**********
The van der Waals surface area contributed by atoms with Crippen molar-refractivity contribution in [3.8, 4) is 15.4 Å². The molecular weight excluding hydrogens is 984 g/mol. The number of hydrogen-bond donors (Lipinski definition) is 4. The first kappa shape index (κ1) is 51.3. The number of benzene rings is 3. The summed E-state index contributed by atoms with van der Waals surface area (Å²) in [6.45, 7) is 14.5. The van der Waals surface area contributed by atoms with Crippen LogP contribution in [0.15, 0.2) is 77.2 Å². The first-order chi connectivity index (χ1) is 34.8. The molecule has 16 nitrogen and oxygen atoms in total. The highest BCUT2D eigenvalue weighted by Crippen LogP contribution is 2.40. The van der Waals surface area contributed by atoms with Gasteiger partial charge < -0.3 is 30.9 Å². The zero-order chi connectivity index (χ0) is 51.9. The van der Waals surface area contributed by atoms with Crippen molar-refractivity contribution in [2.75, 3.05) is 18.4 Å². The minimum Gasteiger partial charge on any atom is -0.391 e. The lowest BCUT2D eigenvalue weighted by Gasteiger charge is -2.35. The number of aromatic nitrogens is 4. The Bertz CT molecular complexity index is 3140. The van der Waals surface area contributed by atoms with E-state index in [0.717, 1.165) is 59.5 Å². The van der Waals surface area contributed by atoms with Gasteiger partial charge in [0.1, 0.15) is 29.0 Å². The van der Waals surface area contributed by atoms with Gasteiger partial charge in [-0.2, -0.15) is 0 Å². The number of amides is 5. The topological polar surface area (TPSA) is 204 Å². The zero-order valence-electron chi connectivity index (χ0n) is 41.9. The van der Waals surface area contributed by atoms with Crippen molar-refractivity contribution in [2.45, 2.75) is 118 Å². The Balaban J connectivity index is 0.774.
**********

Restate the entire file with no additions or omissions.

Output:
The van der Waals surface area contributed by atoms with Crippen molar-refractivity contribution in [3.8, 4) is 15.4 Å². The molecular weight excluding hydrogens is 984 g/mol. The number of hydrogen-bond donors (Lipinski definition) is 4. The first kappa shape index (κ1) is 51.3. The number of benzene rings is 3. The summed E-state index contributed by atoms with van der Waals surface area (Å²) in [6.45, 7) is 14.5. The van der Waals surface area contributed by atoms with Crippen LogP contribution in [0.15, 0.2) is 77.2 Å². The first-order chi connectivity index (χ1) is 34.8. The molecule has 16 nitrogen and oxygen atoms in total. The highest BCUT2D eigenvalue weighted by Crippen LogP contribution is 2.40. The van der Waals surface area contributed by atoms with Gasteiger partial charge < -0.3 is 30.9 Å². The zero-order chi connectivity index (χ0) is 51.9. The van der Waals surface area contributed by atoms with Crippen molar-refractivity contribution in [2.75, 3.05) is 18.4 Å². The minimum Gasteiger partial charge on any atom is -0.391 e. The lowest BCUT2D eigenvalue weighted by Gasteiger charge is -2.35. The number of aromatic nitrogens is 4. The Bertz CT molecular complexity index is 3140. The van der Waals surface area contributed by atoms with E-state index in [0.717, 1.165) is 59.5 Å². The van der Waals surface area contributed by atoms with Gasteiger partial charge in [0.1, 0.15) is 29.0 Å². The van der Waals surface area contributed by atoms with Gasteiger partial charge in [-0.2, -0.15) is 0 Å². The number of amides is 5. The topological polar surface area (TPSA) is 204 Å². The zero-order valence-electron chi connectivity index (χ0n) is 41.9. The van der Waals surface area contributed by atoms with Crippen molar-refractivity contribution in [2.45, 2.75) is 118 Å². The Balaban J connectivity index is 0.774.